6 million people have unsafe levels of toxic chemicals in their drinking water in the U.S
Researchers have analysed levels of industrial chemicals in over 36,000 water samples from all over the US, and have found that 6 million people are being exposed to unsafe levels in their drinking water.
For most people in the affected areas, the researchers say it’s probably too soon to swear off tap water altogether, but they do advise that people in the worst-affected town, Hoosick Falls, NY, switch to bottled water for the time being.
The chemicals in question are called PFASs, or Polyfluoroalkyl and perfluoroalkyl substances, and they’re a class of chemical used in the manufacture of things like paints, food packaging, leather, and fire-fighting foam, because they can repel both oil and water.
While pretty much all Americans are exposed to trace amounts of PFASs in their daily lives, higher amounts have been linked to a whole host of health problems, including kidney cancer, elevated cholesterol, obesity, and hormone disruption.
PFASs have been used over the past 60 years in industrial and commercial products, and studies have found that they can linger in the body for years, and almost never break down in the environment.
“[C]oncerned residents should talk to their local department of health to ask for more information about PFASs in their drinking water,” one of the researchers, Xindi Hu from the Department of Environmental Health at Harvard, told Michelle Kuepper at ResearchGate.
“The drinking water in Hoosick Falls, NY, was found to have very high concentrations of PFASs, and residents were advised to stop drinking tap water until the public water supplies were able to reduce PFASs to acceptable levels.”
So what the eff is going on here?
Hu and his team analysed more than 36,000 water samples collected by the US Environmental Protection Agency (EPA) between 2013 and 2015.
They found that 66 public water supplies that cover 6 million Americans had at least one water sample that measured at or above the EPA recommended safety limit of 70 parts per trillion for PFASs.
“Newark, Delaware, and Warminster, Pennsylvania, showed particularly high concentration levels,” Susan Scutti from CNN reports.
The study found that drinking water from 13 states accounted for 75 percent of the detections, including, in order of frequency of detection: California, New Jersey, North Carolina, Alabama, Florida, Pennsylvania, Ohio, New York, Georgia, Minnesota, Arizona, Massachusetts, and Illinois.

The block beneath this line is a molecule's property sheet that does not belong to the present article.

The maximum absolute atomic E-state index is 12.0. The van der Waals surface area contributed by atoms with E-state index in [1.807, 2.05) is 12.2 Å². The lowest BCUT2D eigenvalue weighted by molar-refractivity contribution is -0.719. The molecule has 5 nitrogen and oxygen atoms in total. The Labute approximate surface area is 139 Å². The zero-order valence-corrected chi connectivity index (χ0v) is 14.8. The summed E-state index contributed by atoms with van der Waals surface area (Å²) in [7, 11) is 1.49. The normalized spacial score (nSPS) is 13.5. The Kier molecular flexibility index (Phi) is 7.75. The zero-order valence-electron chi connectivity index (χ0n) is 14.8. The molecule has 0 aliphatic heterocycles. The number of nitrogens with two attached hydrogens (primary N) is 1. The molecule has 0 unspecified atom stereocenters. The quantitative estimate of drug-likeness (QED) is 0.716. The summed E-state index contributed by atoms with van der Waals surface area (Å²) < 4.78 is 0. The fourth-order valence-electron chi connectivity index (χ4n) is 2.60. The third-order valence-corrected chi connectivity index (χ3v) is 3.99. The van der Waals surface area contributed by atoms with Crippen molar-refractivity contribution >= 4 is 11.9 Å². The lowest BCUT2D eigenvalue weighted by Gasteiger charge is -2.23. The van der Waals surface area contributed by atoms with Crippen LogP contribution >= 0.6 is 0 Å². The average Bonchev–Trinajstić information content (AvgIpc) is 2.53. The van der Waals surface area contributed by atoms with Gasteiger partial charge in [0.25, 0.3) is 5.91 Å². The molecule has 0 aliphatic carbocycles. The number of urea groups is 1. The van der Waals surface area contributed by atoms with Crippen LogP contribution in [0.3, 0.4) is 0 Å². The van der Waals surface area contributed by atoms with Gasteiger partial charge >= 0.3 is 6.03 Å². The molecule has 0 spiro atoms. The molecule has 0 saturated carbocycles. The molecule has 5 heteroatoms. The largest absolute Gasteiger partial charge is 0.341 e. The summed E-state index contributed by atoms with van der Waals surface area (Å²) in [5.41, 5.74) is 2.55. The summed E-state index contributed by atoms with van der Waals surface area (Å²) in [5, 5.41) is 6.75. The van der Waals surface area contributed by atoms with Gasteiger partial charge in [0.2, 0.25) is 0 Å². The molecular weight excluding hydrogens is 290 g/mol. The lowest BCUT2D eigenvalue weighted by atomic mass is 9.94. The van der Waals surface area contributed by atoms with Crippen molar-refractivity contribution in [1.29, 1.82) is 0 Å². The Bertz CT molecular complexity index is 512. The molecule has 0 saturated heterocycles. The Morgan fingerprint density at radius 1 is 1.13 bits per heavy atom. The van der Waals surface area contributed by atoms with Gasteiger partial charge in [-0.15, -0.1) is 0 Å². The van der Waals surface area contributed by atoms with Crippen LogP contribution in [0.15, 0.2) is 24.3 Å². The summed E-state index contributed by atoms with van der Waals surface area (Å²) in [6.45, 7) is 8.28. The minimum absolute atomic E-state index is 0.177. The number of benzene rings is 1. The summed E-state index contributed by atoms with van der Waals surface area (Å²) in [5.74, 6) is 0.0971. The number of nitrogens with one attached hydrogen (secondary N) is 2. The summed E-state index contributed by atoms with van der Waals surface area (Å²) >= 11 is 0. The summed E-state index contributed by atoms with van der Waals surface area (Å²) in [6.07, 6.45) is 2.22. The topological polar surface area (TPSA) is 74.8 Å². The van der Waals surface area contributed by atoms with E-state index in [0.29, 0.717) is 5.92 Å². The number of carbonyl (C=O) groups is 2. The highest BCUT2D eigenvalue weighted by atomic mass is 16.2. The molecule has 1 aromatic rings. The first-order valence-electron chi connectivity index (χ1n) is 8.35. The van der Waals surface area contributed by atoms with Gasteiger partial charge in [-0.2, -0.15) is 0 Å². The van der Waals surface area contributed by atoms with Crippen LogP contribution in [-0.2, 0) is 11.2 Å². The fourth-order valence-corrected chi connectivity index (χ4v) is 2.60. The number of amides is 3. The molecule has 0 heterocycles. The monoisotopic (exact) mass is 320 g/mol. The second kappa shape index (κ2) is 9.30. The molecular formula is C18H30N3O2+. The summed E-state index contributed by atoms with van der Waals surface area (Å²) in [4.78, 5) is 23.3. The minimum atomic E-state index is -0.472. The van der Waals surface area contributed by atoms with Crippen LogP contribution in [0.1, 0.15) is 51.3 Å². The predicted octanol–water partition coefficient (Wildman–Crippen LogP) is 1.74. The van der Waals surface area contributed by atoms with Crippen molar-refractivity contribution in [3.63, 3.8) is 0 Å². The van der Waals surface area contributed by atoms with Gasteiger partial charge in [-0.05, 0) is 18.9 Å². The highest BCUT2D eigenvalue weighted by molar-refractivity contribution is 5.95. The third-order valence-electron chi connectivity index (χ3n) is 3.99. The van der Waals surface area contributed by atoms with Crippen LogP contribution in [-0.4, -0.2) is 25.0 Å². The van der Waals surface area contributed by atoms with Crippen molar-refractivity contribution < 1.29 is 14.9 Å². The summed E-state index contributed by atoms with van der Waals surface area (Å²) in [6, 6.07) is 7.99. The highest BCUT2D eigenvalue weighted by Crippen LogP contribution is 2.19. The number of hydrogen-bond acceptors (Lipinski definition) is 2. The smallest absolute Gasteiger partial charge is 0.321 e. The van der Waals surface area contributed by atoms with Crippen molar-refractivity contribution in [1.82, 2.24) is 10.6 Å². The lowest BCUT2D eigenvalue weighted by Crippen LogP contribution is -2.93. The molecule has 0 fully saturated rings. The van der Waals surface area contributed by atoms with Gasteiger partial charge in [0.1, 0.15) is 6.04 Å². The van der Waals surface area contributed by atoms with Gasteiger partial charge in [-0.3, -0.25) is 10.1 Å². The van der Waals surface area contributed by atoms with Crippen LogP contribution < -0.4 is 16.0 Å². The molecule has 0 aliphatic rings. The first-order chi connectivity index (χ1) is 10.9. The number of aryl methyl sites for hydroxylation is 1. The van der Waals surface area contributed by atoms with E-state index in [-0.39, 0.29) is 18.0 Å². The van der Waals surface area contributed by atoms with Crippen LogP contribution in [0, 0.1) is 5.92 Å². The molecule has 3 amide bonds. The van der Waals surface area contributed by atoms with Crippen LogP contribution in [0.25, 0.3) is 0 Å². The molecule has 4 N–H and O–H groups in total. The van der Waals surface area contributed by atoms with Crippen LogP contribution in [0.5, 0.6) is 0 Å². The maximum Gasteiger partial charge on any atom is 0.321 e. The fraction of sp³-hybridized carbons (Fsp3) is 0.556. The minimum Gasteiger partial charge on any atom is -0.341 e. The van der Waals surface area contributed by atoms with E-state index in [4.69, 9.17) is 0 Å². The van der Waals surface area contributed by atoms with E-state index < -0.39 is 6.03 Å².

It’s not yet clear how the PFASs are making it into these states’ water supplies in such high concentrations, but suggest that because manufacturers and industrial sites that have the potential to emit PFASs through air, runoff, or solid waste aren’t regulated, there’s little incentive to treat their waste before it’s released.
“Most current wastewater treatment processes do not effectively remove PFASs,” Hu told Reuters.
So if you’re in one of the affected areas, should you be concerned? Well, yes and no. The researchers are certainly not encouraging everyone to panic, but say we shouldn’t be complacent either, because there simply hasn’t been enough time to understand the long-term health effects of these toxins.
“I do think that Americans should be concerned about these chemicals,” environmental health expert Susan M. Pinney from the University of Cincinnati, who was not involved in the research, told CNN.
“We know this chemical gets stored in the blood serum, the liver, and some other organs.”
Considering PFASs represented an “important” part of US chemical manufacturer DuPont’s US$34.7 billion in sales in 2014, according to The New York Times, it’s not going to be easy to get these things banned.
But, as a recent study on declining dog (and potentially human) fertility suggests, we’ve barely even begun to understand what environmental chemicals are doing to us.
Best case scenario once we’ve had enough time to figure it out? We’ve been concerned about nothing. Worst case scenario? This kind of pollution really is messing with our health.
The report has been published in Environmental Science & Technology Letters.
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